Ten years after Bazooka Kid, one of the most singular New Zealand albums, Duncan Greive sits down with PNC to talk about its genesis, and why rappers still don’t get their due in this country.
2009 was a year of transition for hip hop. Lil Wayne was at his commercial peak, winning four Grammys; Kanye eventually let Taylor Swift finish at the VMAs; and a former child star named Drake released an unheralded mixtape named So Far Gone. Jay-Z was comically dislocated from the culture, putting out ‘Death of Autotune’ ahead of a decade in which autotune became one of the biggest and most sustained trends rap has ever seen.
The 2000s had been about scale, the rise of the south, beefing and money. The 2010s would be prolific, intimate and druggy, less connected to pop music while exerting more influence over it. In between the eras and a long way away from them came Bazooka Kid. The second album from Palmerston North’s PNC, and one of the most singular hip hop albums ever released in New Zealand. It gloried in big, brash ‘80s synthesisers, hard drums and dense, hyper-rhythmic verses. No disrespect to Urban Renewal, but there has never been a rap album as committed to Phil Collins. Somehow Sam Hansen, aka Palmerston North City, managed to mould a disparate group of producers into an incredibly cohesive whole, one which remains a kind of lost hip hop highway, a road not taken with a lot to commend it.
The dead-eyed ‘Intro’ (“No brother, one mother, no dad” is one of the bleaker opening lines you’ll find), the crystalline title track, the bitter reflection of ‘What’s Up’ and the uncharacteristic acoustic closer ‘Half Kast’, playing on this Samoan man raised by a Palagi solo mum. Nearly every song with a huge, crafted hook.
Since then Hansen has refined his craft, with both Under the Influence and The Luke Vailima EP now essential parts of the New Zealand rap canon. Yet years later I still think about Bazooka Kid more than almost any other New Zealand album, about the boldness and creativity it displayed – and the near-certainty of an indifferent commercial outcome. This month is ten years since it came out, spending three weeks grazing our charts before disappearing, largely unremarked upon. But it remains an extraordinary album, and I got in touch with Hansen in May to see if he wanted to talk about it.
We met up on a blindingly sunny late autumn day, him head-to-toe in black and still with the quiet composure of his prime. Now he’s studying psychology, still making music but no longer reliant on it for his identity. We talked for an hour about the album, the era, how rap has changed since and why it’s so much harder to be a rap artist than a guitar-based musician in New Zealand.
The following conversation has been condensed and edited for clarity and brevity.
Tell me about your mentality when you started, blank sheet of paper, going into this project.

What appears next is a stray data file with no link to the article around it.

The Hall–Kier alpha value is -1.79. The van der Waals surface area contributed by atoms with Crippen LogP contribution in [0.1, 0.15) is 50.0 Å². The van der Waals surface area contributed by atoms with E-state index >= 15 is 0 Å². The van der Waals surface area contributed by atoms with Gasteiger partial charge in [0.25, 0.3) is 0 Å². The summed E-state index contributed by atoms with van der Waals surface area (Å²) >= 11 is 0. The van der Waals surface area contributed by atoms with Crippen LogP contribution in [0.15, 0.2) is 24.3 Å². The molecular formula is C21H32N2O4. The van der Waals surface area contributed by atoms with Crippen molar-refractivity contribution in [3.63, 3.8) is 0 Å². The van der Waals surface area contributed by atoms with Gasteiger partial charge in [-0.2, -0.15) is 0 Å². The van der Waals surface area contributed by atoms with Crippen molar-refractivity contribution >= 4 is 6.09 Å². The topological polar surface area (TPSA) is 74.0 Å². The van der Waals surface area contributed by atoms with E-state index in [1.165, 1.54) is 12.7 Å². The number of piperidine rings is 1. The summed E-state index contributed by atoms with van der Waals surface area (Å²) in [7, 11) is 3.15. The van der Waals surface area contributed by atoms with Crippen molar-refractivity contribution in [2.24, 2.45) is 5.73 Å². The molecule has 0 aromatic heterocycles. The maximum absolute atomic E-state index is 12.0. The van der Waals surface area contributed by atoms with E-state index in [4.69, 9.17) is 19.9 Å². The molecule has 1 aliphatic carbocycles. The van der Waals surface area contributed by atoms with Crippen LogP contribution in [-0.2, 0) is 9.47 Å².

I really just try to make it for myself. Rookie Card was my first [album] and, like all rappers, it was my whole life up till then. And then you’ve told that story, and then it’s like, What do you talk about?’
Which I think is why a lot of second albums are shit, because you’ve done everything you wanted to do, every type of song you’d always wanted to make. So I was just making whatever I was feeling at the time, what I was into. And a lot of it had an 80s influence, a heavy synth sort of influence.
So, let’s just talk a little bit about that environment, because there wasn’t a lot of 80s influence in hip hop at the time.
It was like Miami Vice, like Phil Collins, ‘In the Air Tonight’. There were some songs, like Rick Ross had come out and he had that influence. He sampled Scarface, on ‘Push It’. I love that kind of sound. And things like Timbaland or the Neptunes would had, like an 80s influence. I think I had picked up on that, and was going full throttle with it, you know?
There’s a few different producers on it, and yet it hangs together, sonically, in a way that relatively few rap albums do. How did you achieve that?
Some of my favourite albums do that, where the songs can sound completely different, but they all fit. It’s a real hard thing to pull off. Whereas, I always think of an album like, you know Outkast, Aquemini. It’s so cohesive, but it’s really all over the show, how it sounds. As opposed to ATLiens, which is one whole vibe. Two great albums, but Aquemini, I think, is something I always gravitated towards. I think there’s a kind of skill in it.
‘Intro’ is two minutes long, no hook, it’s probably the grittiest thing on the record, but it’s so evocative, in terms of the way it conjures growing up in Palmy. What was it you were trying to convey with that?
I think that’s my favourite type of song to make, because, really, it is just rap. You just kind of black out, like a train of thought. My favourite Jay Z song is the intro to Dynasty, which is just 16 bars.
Me and [producers] Fire & Ice always had a good chemistry with those kind of songs. It’s almost like a dream, when you’re doing that, random thoughts pop into your head. Talking to my granddad, talking about my mum, and then it completely switches to something else. It’s like when people say your life flashes before your eyes. I listen back to that and you do feel like you are sort of rapping unconsciously.
Which other songs stand out to you as being the most meaningful or that have stayed with you?
It’s real interesting. That album, there’s songs that I love off it, like It Doesn’t Matter, or New Day. I don’t listen to my own shit, but I still listen to those songs, or someone randomly plays them and I’m like, ‘Oh, shit, I actually like what we did here.’
Then there’s ‘Half Kast’, probably the song I get people talk to me the most. I think a lot of that album and that time in my life was me trying to find myself as a writer. It still feels like then I’m still in demo stage. Which is funny, because you say you love the album, and I still think I’m trying to find myself as an artist.